When Tim Cook was addressing the faithful at Apple, he said: ‘at the end of the day, this is a very important day for Apple. When I step back from this terrible scenario…I think it is about the awareness piece. I think we have a responsibility to ratchet that up. That’s not really an engineering thing.’

An executive at AT&T got positively excited: ‘We actually think that the industry is actually at a place where you can actually see line of sight to the subsidy equation just fundamentally changing, in a very short period of time.’


One corporation said that it would ‘action forward’ and asked if that ‘resonates on your radar’? PwC announced a new HR position: ‘Territory Human Capital Leader.’ When ABN Amro fired 1000 people, it said that it had acted ‘to enhance the customer experience.’ Ernst & Young trumped them comfortably. After it fired people, it said that it was ‘looking forward to strengthening our alumni network’ – with all the commanding logic of double entry accounting.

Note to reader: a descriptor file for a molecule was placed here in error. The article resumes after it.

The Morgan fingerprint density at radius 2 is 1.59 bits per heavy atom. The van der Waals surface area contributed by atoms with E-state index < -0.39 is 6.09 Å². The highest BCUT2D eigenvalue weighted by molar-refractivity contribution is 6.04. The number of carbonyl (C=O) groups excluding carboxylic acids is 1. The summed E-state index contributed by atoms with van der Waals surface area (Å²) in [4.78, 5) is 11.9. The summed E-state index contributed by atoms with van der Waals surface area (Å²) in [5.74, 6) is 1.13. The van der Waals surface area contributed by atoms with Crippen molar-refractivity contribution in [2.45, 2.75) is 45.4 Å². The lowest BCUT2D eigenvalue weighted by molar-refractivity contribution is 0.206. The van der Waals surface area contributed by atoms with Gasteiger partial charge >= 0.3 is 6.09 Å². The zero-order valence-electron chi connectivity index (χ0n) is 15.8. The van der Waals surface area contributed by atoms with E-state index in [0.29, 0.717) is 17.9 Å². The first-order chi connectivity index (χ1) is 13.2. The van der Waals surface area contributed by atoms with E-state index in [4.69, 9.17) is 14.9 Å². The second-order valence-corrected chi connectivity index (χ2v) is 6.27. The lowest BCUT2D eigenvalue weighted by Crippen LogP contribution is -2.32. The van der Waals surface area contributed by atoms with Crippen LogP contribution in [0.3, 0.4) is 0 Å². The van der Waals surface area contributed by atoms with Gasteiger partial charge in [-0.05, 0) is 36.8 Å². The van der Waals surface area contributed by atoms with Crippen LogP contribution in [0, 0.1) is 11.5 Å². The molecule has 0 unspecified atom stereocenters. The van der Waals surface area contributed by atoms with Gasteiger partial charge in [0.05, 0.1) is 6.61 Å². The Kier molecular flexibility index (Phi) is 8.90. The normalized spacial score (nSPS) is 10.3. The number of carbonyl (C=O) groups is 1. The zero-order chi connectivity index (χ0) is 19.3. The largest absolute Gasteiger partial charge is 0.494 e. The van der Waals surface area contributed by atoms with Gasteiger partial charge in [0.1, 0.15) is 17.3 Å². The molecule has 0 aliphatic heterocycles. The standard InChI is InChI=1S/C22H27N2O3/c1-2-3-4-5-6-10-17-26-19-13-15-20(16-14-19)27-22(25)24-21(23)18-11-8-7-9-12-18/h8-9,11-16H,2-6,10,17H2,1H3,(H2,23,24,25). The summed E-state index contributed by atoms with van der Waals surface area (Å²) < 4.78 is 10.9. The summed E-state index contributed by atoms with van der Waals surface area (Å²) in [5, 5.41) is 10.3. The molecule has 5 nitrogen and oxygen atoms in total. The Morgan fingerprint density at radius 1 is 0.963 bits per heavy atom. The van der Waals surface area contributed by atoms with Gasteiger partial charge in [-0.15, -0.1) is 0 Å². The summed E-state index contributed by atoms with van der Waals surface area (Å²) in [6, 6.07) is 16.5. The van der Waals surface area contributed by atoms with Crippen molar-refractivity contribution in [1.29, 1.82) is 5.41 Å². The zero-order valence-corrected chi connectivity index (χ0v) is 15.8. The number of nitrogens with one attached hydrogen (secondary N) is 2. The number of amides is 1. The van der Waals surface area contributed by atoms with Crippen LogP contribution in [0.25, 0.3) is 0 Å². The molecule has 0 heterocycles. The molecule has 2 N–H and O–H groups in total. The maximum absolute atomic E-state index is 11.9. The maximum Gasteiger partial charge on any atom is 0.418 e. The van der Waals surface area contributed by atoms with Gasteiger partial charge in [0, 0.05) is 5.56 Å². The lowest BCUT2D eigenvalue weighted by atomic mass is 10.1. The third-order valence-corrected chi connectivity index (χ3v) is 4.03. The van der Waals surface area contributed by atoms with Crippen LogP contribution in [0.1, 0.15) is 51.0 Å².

A director of KPMG who is a specialist in social media said that too many CEOs were not making enough use of social media like Twitter or LinkedIn. Some said it was narcissistic. (Perhaps they were put off by selfies, or just morons on trams or trains.) ‘They are missing the opportunity to not only follow leading thought leaders and experts in different fields around the world but also engage with a variety of stakeholders.’ The head of social media at a bank said: ‘This is not about having 100 likes on Facebook. It is about the business value, the value to our customers of doing this.’ Learned authors in the Harvard Business Review commented: